No politics for US Defence Secretary

No politics for US  Defence Secretary

Today's warfare is totally different and offers little scope for individual bravery except for jawans and junior officers. War is fought by remote...

Today's warfare is totally different and offers little scope for individual bravery except for jawans and junior officers. War is fought by remote control, scientific and technological ingenuity War was simpler in the past. Kings who went to war did not shy of fighting from the front, be it Julius Caesar, Alexander the Great or the Mahabharata heroes. It was unthinkable for the king to remain in the background as his troops went to battle. History and myth recorded the heroic achievements of these kings. Kings who fell in the battlefield, we were told, went directly to Heaven or the 'Veer swarg'. Of course, there was a hierarchy in war. The 'Senapati' was handpicked by the king for his valour and his leadership. He led the troops, planned strategy and was the right-hand man for the king. So long as Mark Antony led his troops on to the battlefield, Caesar had little to worry about. In case a battle was lost, the Senapati was expected to go down with the ship. All these were relevant ages back. Today's warfare is totally different and offers little scope for individual bravery except for jawans and junior officers. War is controlled by remote control, scientific and technological ingenuity. Military scientists and sophisticated laboratories plan and develop deadly weapons and, as in the case of the Drones, do not even need pilots but only remote control. Credit for winning battles now lies with scientific ingenuity and management. Management has played a key role in the conduct of war. In the past, a ruler needed troops, weapons, equipment, transport, and these could be assembled only through management. In the legendary war between Greece and Troy over Helen of Troy, Greek king Menelaus needed several years to collect the 'largest' fleet with necessary men and equipment before launching the siege of Troy. Several centuries later, in World War II the Allies prepared in the same manner for 'Operation Overlord' where thousands of ships crossed the Channel to attack German-held France and pave the way for destroying the Nazi war-machine. It was all a matter of logistics. Nations plan their defence set-up in different ways. In Parliamentary democracies like India, the responsibility rests on the Defence Minister. It is seldom that he has a military record. Can we imagine former Defence Ministers Mulayam Singh Yadav, Pranab Mukherjee or the present one, A K Anthony, clad in battle fatigues leading troops onto the battlefield? Today, defence is an assignment which needs managerial skills. The man in question should think and act decisively on hundreds of issues like selection of weapons, training, when to go to war and when not.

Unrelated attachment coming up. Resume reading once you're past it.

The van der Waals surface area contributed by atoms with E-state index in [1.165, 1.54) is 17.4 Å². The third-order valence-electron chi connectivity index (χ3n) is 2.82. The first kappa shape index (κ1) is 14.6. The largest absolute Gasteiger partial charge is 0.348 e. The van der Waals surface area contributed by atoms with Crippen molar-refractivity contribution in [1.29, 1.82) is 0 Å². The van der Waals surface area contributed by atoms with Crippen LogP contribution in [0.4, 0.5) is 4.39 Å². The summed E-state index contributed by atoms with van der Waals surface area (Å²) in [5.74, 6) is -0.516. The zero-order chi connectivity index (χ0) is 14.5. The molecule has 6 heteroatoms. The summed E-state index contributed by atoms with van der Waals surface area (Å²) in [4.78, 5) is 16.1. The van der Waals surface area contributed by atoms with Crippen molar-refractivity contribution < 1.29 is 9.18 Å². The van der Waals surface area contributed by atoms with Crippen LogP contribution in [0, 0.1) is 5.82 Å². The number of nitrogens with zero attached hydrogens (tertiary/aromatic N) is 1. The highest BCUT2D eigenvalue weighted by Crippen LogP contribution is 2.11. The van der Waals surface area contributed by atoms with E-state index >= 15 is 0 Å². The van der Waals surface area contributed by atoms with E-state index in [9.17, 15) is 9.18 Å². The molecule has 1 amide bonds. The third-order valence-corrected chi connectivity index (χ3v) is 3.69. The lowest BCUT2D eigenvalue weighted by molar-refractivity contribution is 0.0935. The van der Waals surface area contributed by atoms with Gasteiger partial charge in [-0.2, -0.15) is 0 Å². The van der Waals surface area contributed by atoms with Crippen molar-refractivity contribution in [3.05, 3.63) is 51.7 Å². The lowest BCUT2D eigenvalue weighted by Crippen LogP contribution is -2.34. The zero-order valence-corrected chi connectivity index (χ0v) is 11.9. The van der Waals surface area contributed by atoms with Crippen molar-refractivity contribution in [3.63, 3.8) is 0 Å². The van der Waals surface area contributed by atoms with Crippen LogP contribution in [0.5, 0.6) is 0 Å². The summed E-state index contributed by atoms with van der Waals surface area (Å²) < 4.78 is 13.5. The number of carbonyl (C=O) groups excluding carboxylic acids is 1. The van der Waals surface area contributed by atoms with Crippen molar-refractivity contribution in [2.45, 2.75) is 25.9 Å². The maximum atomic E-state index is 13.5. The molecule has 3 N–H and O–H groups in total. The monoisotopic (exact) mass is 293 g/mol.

The US, the most powerful nation in the world and the only super power under a presidential form of government, perhaps had the best system to choose a defence chief who was called the Secretary of Defence and was second only to the Secretary of State. He need not be a politician and is the personal choice of the President. A Democratic Party President could appoint as his Secretary of defence a staunch Republican. What matters were talent, reputation and background of the person. According to former President John Kennedy, the easiest appointment he made was that of Robert McNamara as the Defence Secretary. McNamara was a Republican and president of Ford Motors. He had reached the top after managing Ford brilliantly for many years and was fully trusted by Henry Ford, the chairman-cum-owner. The Senate approved of his appointment without any hassle; McNamara became a key member of the Kennedy administration and continued with his successor, Lyndon Johnson. McNamara used all his managerial and human resources skill to run Pentagon which he helped to convert into the world's most powerful war-machine. Those were the days of the Cold War and the arms race, and under McNamara the US did not lag behind in any of these. It did not matter he was serving a Democratic Party President; he regarded himself as someone who served America and party affiliations did not matter. He had no military background, did not fight in any war but proved that genuine managerial skills were adequate to handle any assignment, be it in a car company or the Defence department. The US President had the powers to appoint men and women of his choice to high Cabinet posts. Besides ratification by the Senate, the appointees' background was thoroughly went through by the Intelligence agencies for any civil or criminal acts, however minor (drunkenness, actions of moral turpitude, participation in campus violence). In the famous political novel of the 1960's, 'Advise and Consent', former New York Times journalist Allen Drury focused how the Senate rejected the nomination of Robert Leffingwell, the President's handpicked choice for the Secretary of State's post, for lying about his membership of a Leftist group in his college days! This was a common occurrence during the Cold War days. What is relevant is that public utterances of Presidential nominees for key posts are closely scrutinized even today. Earlier this week, former Republican Senator Chuck Hagel was sworn in Secretary of Defence for President Obama's second term. His passage to the high post was not easy. His confirmation hearing was a bruising one; Hagel had attracted controversy for allegedly being too critical of Israel and too compromising with Iran. Hagel, a former soldier and Vietnam veteran, did not have his patriotism questioned, but members of the Senate Committee were uneasy over his criticism of the NATO alliance and its role in Europe. India figured in the Senate hearings. References were made to the Senator's speeches at university functions that India created problems for Pakistan by financing 'projects' in Afghanistan. Hagel's views contradicted those of his government which encouraged India to play a more positive and active role in Afghanistan. Indian 'projects' in Afghanistan had nothing to do with defence or weaponry. They were concerned with health, education and other development issues and would help Afghan development. There was a mild furore both in the US and India over Hagel's views. But the President, while expressing full confidence in his new Secretary of Defence, quickly asserted that India was playing a major, useful role in the development of Afghanistan which had the full backing of his government. Hagel would now understand that the US had a different role to play in Afghanistan and measure his words carefully. In the days to come, he would be discussing military and arms issues with the Indian government and would be advised to toe his government's line.